If you have used "ice cube" type PCB mount power relays before, you're probably familiar with the de facto standard pinout for them:
Why is this such a standard pinout though? It's clearly not an optimal pinout -- positioning the common terminal between the coil terminals forces you to put an isolation slot in the PCB in order to obtain reasonable creepage distances, and severely constrains the clearance distance available as well. It's also not something unique to cheap Cheese-shop-specials either: the Omron G5LE series uses this pinout, and so do equivalent relays from TE/P&B (ORWH) and Panasonic (JS1). You need to go to much costlier parts such as a Tyco PCH or RZ or Panasonic JW1 in order to get something that puts the common pin on the same side of the relay as the other contact pins.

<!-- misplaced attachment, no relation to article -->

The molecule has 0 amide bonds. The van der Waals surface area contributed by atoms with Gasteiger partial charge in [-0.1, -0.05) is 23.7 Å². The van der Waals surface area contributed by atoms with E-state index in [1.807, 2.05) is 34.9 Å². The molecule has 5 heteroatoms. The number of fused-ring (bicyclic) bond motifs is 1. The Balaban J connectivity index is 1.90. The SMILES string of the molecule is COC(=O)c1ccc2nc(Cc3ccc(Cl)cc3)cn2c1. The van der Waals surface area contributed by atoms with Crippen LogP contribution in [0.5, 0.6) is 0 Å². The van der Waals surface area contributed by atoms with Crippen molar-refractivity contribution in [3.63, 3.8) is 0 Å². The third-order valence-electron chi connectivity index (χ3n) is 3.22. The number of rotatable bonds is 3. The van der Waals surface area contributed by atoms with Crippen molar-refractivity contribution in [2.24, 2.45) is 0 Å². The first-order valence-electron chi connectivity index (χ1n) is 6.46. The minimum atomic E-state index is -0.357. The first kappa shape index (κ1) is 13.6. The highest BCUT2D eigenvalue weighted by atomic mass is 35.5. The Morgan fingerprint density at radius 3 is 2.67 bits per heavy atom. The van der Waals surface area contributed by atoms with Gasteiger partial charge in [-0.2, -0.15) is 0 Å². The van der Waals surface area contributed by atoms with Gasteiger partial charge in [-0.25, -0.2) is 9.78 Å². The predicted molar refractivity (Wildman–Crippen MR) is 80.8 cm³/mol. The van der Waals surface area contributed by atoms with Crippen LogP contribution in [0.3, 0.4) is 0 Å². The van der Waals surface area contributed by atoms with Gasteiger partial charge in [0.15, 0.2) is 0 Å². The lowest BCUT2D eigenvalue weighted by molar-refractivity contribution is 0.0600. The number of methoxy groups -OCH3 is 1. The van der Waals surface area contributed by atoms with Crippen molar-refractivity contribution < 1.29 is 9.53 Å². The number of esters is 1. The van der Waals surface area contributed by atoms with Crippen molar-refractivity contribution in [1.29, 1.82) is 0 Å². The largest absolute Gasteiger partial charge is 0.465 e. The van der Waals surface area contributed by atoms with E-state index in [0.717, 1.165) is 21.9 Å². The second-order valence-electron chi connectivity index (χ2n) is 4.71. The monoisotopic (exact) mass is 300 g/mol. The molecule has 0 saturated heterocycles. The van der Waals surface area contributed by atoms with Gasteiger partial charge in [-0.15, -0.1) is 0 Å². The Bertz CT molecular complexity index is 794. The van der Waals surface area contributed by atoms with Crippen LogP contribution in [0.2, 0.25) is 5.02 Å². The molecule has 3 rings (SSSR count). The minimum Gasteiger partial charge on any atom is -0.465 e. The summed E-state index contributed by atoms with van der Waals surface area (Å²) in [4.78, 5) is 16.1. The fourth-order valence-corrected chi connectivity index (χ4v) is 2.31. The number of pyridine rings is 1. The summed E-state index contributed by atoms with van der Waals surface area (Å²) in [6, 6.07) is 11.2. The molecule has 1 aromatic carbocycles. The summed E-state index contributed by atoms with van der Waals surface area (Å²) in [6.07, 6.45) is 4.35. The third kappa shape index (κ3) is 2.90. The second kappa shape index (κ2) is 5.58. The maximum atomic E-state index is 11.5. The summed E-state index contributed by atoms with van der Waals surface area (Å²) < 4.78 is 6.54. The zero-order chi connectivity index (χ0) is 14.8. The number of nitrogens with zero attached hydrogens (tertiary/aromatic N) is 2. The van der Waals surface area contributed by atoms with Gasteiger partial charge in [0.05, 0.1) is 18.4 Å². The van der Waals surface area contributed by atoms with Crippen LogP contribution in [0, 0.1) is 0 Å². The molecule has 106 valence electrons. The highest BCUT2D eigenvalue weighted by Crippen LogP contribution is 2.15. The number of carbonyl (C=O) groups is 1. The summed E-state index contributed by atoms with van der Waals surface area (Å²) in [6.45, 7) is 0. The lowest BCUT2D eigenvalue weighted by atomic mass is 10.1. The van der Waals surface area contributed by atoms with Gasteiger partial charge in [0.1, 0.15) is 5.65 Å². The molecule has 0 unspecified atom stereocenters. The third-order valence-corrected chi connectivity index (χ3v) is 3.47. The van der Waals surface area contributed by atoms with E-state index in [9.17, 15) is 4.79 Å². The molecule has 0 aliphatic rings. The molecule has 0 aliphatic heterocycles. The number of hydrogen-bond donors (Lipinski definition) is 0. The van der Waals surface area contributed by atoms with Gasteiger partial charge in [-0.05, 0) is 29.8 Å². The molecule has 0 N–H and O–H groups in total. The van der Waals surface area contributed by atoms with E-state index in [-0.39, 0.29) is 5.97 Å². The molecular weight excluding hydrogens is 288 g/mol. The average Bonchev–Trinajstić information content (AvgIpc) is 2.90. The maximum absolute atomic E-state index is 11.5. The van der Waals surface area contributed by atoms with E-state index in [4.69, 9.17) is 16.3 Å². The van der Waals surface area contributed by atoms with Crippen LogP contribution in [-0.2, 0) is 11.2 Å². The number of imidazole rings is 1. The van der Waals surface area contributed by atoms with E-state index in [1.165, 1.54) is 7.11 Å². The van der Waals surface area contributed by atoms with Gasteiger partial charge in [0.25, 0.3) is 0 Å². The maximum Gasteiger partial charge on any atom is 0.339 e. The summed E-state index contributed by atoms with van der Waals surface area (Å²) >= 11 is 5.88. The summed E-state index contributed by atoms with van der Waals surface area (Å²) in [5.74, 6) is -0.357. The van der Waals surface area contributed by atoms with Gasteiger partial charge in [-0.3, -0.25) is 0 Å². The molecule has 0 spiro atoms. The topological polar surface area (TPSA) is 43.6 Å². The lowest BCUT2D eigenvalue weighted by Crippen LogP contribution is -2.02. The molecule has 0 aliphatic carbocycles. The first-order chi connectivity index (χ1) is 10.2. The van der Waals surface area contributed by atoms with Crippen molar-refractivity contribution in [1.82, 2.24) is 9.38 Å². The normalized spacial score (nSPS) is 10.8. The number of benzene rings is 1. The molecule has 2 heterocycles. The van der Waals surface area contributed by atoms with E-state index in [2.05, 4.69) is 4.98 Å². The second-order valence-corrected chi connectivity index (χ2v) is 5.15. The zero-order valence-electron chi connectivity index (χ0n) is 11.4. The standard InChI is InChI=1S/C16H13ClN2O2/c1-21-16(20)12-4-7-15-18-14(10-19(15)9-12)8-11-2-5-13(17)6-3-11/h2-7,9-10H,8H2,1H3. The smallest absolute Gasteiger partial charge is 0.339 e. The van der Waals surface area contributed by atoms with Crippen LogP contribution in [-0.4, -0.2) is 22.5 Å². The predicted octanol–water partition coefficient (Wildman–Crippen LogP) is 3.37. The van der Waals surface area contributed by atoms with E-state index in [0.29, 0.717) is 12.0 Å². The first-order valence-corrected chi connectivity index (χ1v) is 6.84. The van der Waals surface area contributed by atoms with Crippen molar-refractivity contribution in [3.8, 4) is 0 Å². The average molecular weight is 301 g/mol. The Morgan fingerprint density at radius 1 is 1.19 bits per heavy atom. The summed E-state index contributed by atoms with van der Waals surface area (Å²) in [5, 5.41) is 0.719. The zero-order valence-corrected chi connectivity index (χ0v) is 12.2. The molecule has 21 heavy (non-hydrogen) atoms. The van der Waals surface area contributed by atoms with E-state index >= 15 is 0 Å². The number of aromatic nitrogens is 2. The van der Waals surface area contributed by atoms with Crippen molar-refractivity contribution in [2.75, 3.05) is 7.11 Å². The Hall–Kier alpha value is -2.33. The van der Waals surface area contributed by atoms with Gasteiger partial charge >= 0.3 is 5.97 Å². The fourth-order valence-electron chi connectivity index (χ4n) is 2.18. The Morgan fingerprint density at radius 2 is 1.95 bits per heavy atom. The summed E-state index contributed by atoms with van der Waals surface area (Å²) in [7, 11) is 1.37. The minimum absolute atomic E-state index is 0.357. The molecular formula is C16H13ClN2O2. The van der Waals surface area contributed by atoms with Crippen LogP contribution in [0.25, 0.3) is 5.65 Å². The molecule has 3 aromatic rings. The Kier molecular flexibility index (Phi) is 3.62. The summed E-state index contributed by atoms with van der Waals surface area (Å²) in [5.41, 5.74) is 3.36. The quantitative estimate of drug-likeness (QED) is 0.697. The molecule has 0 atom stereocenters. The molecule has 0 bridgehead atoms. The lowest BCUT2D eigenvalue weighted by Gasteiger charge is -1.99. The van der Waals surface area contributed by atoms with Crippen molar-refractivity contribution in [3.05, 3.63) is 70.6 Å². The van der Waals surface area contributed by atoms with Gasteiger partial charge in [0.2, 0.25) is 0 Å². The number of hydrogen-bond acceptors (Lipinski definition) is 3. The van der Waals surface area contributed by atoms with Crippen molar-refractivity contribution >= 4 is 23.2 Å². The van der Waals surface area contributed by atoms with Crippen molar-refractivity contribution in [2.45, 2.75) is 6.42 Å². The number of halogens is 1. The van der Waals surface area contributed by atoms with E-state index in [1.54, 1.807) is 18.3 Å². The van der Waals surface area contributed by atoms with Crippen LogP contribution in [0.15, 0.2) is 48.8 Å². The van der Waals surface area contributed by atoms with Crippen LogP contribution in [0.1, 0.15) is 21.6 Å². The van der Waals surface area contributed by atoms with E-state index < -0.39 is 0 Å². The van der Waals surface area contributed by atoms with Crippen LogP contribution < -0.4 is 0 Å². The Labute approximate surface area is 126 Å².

Is there some sort of internal construction detailing that makes this type of relay unsuitable for mains isolation to begin with? Or why can't the relay manufacturers bring the common terminal out on the "correct" side of the relay to allow an isolation barrier to be established?